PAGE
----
Manchester’s Museum of Science and Innovation prioritised Shell as an exhibition sponsor despite climate-focused partners objecting to the agreement, emails newly released after a freedom of information request show.
The exhibition, Electricity: The Spark of Life, will run for six months as part of the Manchester Science Festival. It will be sponsored by Shell UK, North West Electricity, and the Engineering and Physical Sciences Research Council.
Shell’s sponsorship of the exhibition is controversial, but not unusual. The company has corporate partnerships with the Science Museum, Southbank Centre and National Theatre. As DeSmog UK reported at the time, campaigners were “hugely disappointed” at the Manchester Museum of Science and Industry’s decision to follow suit.
The community retrofit firm Carbon Coop withdrew its support for the exhibition in August 2017 in protest at Shell’s involvement.
The emails, show that despite a museum staff member saying they were “personally a huge advocate” of partner organisation’s climate-focused work, the museum was not considering dropping Shell as a sponsor.
High-profile broadcasters including Chris Packham had previously sent an open letter calling for an end to the fossil fuel company’s sponsorship.
Jess Worth, Co-Director of the research and campaign organisation Culture Unstained, who made the FOI request, said in a statement:
“What is so concerning about these emails is that the interests of an oil company tarnished by human rights violations, mired in a corruption scandal and driving dangerous climate change have won out over the deeply held values of several festival partners.”
“But there is still time for the museum to draw an ethical red line and ensure its integrity and reputation isn’t damaged further.”
Other museums have recently ended their partnerships with fossil fuel companies. Last week, the Van Gogh museum in Amsterdam and two other Dutch museums ended their partnership with Shell. In 2016, BP ended its 26-year sponsorship of the Tate museum.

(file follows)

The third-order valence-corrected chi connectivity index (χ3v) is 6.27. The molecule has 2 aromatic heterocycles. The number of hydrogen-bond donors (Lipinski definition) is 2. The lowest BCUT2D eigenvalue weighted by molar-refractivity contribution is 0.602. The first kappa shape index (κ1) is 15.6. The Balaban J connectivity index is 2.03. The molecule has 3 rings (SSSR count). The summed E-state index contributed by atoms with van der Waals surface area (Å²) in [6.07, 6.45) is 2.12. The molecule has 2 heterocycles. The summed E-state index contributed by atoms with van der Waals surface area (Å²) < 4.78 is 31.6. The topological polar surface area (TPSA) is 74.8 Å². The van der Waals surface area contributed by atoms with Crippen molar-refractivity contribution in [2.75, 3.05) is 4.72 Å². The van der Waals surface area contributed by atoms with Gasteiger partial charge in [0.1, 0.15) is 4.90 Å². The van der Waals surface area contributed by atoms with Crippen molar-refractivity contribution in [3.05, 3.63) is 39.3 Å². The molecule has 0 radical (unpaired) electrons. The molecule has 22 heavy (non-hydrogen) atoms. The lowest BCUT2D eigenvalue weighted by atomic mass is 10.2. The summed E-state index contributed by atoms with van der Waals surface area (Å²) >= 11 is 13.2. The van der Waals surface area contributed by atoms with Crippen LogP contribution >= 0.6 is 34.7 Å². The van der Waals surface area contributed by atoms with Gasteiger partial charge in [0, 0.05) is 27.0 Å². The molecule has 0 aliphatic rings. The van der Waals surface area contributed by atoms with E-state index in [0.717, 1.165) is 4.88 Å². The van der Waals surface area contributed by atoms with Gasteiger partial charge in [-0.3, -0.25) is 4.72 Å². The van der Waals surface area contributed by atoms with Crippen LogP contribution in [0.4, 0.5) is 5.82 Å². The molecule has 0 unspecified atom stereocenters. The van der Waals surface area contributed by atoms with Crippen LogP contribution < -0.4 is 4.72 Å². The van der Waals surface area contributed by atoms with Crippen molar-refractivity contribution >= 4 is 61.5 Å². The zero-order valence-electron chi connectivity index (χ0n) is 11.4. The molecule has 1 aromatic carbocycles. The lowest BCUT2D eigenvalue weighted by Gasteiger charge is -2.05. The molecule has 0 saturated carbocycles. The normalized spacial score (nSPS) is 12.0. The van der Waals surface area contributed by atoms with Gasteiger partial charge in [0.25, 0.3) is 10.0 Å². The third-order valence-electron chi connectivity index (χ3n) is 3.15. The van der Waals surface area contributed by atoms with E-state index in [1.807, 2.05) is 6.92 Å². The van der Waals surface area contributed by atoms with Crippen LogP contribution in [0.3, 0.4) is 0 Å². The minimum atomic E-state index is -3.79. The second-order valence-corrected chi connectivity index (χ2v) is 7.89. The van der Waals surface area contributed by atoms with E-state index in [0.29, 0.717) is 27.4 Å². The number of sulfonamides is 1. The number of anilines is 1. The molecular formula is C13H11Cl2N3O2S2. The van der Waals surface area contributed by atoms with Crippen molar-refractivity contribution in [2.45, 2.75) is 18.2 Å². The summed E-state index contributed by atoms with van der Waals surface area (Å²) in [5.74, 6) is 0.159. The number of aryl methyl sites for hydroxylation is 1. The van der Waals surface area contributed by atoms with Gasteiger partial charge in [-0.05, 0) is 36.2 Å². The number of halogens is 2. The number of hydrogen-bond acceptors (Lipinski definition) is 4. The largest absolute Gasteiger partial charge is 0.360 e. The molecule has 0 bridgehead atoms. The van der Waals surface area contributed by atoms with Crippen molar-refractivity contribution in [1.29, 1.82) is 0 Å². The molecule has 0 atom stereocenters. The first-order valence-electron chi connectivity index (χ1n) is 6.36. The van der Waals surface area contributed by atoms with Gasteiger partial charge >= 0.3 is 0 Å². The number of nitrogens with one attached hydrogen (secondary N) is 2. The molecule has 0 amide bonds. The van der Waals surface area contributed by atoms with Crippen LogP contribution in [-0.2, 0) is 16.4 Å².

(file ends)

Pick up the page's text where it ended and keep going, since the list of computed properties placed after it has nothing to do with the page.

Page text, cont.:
A Shell spokesperson told DeSmog UK:
“Shell and the Science Museum Group have a long-standing relationship based on inspiring people about science. Visitors to the Spark of Life exhibition will be able find out how electricity has changed our lives and the impact it could have in the future.
A spokesperson for the Manchester Museum of Science and Industry told DeSmog UK: “Each year the Manchester Science Festival works with over 160 partners to produce around 120 events across Greater Manchester. We can confirm that following the confirmation of Shell as a sponsor for the exhibition Electricity: The spark of life, which is part of the festival programme, three of our partners chose to withdraw their proposals for events at this year’s festival. We respect their decision and continue to have discussions with some of those partners about possible future collaborations.
“Electricity: The spark of life is programmed by the Science and Industry Museum. The museum works with a range of funders to support our mission to ignite curiosity in science. We apply the same thought and consideration to all prospective funders, whether corporate, charitable trusts or individual philanthropists, and any sponsor that wishes to work with us must accept that editorial control sits firmly with the museum.”
Image: Culture Unstained. Updated 03/09/2018: A quote from the Manchester Museum of Science and Industry was added.